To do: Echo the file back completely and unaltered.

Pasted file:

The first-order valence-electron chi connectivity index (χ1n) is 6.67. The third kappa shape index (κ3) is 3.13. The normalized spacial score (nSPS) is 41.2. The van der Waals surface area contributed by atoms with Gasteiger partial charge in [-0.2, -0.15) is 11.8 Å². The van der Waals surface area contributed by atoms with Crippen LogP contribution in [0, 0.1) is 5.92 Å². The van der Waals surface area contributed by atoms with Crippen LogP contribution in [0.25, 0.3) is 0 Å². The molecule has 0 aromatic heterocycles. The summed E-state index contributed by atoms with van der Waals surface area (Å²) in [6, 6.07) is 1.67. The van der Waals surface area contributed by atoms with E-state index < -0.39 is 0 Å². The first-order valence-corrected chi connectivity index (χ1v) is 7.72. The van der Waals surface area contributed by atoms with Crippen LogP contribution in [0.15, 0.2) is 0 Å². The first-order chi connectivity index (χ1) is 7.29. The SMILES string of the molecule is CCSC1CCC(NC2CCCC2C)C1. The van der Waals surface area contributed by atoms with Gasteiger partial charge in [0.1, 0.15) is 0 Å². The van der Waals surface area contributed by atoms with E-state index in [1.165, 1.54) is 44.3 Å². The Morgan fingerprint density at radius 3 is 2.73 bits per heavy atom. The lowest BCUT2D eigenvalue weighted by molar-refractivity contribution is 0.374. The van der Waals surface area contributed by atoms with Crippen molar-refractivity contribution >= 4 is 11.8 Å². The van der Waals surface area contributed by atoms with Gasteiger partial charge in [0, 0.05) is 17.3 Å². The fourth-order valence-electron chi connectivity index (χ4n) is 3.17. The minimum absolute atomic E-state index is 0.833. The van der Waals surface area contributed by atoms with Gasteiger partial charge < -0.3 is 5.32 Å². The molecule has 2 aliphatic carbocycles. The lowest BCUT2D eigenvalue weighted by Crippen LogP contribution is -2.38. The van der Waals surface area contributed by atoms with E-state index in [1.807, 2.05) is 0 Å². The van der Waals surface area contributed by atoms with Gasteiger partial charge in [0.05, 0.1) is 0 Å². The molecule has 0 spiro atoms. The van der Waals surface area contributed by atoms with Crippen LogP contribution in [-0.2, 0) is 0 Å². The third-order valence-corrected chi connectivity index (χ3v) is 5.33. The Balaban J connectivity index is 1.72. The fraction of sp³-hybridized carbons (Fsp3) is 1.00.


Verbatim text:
The first-order valence-electron chi connectivity index (χ1n) is 6.67. The third kappa shape index (κ3) is 3.13. The normalized spacial score (nSPS) is 41.2. The van der Waals surface area contributed by atoms with Gasteiger partial charge in [-0.2, -0.15) is 11.8 Å². The van der Waals surface area contributed by atoms with Crippen LogP contribution in [0, 0.1) is 5.92 Å². The van der Waals surface area contributed by atoms with Crippen LogP contribution in [0.25, 0.3) is 0 Å². The molecule has 0 aromatic heterocycles. The summed E-state index contributed by atoms with van der Waals surface area (Å²) in [6, 6.07) is 1.67. The van der Waals surface area contributed by atoms with E-state index < -0.39 is 0 Å². The first-order valence-corrected chi connectivity index (χ1v) is 7.72. The van der Waals surface area contributed by atoms with Crippen LogP contribution in [0.15, 0.2) is 0 Å². The first-order chi connectivity index (χ1) is 7.29. The SMILES string of the molecule is CCSC1CCC(NC2CCCC2C)C1. The van der Waals surface area contributed by atoms with Gasteiger partial charge in [0.1, 0.15) is 0 Å². The van der Waals surface area contributed by atoms with E-state index in [1.165, 1.54) is 44.3 Å². The Morgan fingerprint density at radius 3 is 2.73 bits per heavy atom. The lowest BCUT2D eigenvalue weighted by molar-refractivity contribution is 0.374. The van der Waals surface area contributed by atoms with Crippen molar-refractivity contribution >= 4 is 11.8 Å². The van der Waals surface area contributed by atoms with Gasteiger partial charge in [0, 0.05) is 17.3 Å². The fourth-order valence-electron chi connectivity index (χ4n) is 3.17. The minimum absolute atomic E-state index is 0.833. The van der Waals surface area contributed by atoms with Gasteiger partial charge < -0.3 is 5.32 Å². The molecule has 2 aliphatic carbocycles. The lowest BCUT2D eigenvalue weighted by Crippen LogP contribution is -2.38. The van der Waals surface area contributed by atoms with E-state index in [1.807, 2.05) is 0 Å². The van der Waals surface area contributed by atoms with Gasteiger partial charge in [0.05, 0.1) is 0 Å². The molecule has 0 spiro atoms. The van der Waals surface area contributed by atoms with Crippen LogP contribution in [-0.2, 0) is 0 Å². The third-order valence-corrected chi connectivity index (χ3v) is 5.33. The Balaban J connectivity index is 1.72. The fraction of sp³-hybridized carbons (Fsp3) is 1.00.